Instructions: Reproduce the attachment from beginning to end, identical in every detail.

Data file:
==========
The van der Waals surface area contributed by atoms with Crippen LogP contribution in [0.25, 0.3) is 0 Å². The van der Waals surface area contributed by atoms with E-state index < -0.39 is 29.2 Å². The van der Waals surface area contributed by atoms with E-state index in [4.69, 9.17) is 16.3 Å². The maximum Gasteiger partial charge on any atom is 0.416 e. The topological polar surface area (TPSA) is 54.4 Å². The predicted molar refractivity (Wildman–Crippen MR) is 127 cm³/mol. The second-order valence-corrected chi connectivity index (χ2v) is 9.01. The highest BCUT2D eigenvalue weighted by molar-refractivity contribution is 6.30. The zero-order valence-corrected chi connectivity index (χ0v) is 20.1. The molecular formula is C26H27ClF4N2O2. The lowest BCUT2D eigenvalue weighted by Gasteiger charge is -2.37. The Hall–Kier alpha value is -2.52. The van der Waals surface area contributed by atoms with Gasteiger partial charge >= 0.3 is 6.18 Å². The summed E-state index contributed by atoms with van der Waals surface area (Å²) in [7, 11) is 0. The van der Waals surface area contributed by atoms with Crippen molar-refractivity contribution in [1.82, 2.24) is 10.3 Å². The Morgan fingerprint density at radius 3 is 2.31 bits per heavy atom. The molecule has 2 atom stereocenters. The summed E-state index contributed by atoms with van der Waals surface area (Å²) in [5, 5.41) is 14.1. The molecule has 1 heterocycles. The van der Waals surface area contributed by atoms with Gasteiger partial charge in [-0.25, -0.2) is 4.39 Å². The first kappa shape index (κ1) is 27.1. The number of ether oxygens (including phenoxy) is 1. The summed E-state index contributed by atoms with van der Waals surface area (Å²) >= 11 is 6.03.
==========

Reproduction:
The van der Waals surface area contributed by atoms with Crippen LogP contribution in [0.25, 0.3) is 0 Å². The van der Waals surface area contributed by atoms with E-state index < -0.39 is 29.2 Å². The van der Waals surface area contributed by atoms with E-state index in [4.69, 9.17) is 16.3 Å². The maximum Gasteiger partial charge on any atom is 0.416 e. The topological polar surface area (TPSA) is 54.4 Å². The predicted molar refractivity (Wildman–Crippen MR) is 127 cm³/mol. The second-order valence-corrected chi connectivity index (χ2v) is 9.01. The highest BCUT2D eigenvalue weighted by molar-refractivity contribution is 6.30. The zero-order valence-corrected chi connectivity index (χ0v) is 20.1. The molecular formula is C26H27ClF4N2O2. The lowest BCUT2D eigenvalue weighted by Gasteiger charge is -2.37. The Hall–Kier alpha value is -2.52. The van der Waals surface area contributed by atoms with Gasteiger partial charge >= 0.3 is 6.18 Å². The summed E-state index contributed by atoms with van der Waals surface area (Å²) in [7, 11) is 0. The van der Waals surface area contributed by atoms with Crippen molar-refractivity contribution in [1.82, 2.24) is 10.3 Å². The Morgan fingerprint density at radius 3 is 2.31 bits per heavy atom. The molecule has 2 atom stereocenters. The summed E-state index contributed by atoms with van der Waals surface area (Å²) in [5, 5.41) is 14.1. The molecule has 1 heterocycles. The van der Waals surface area contributed by atoms with Gasteiger partial charge in [-0.25, -0.2) is 4.39 Å². The first kappa shape index (κ1) is 27.1. The number of ether oxygens (including phenoxy) is 1. The summed E-state index contributed by atoms with van der Waals surface area (Å²) >= 11 is 6.03.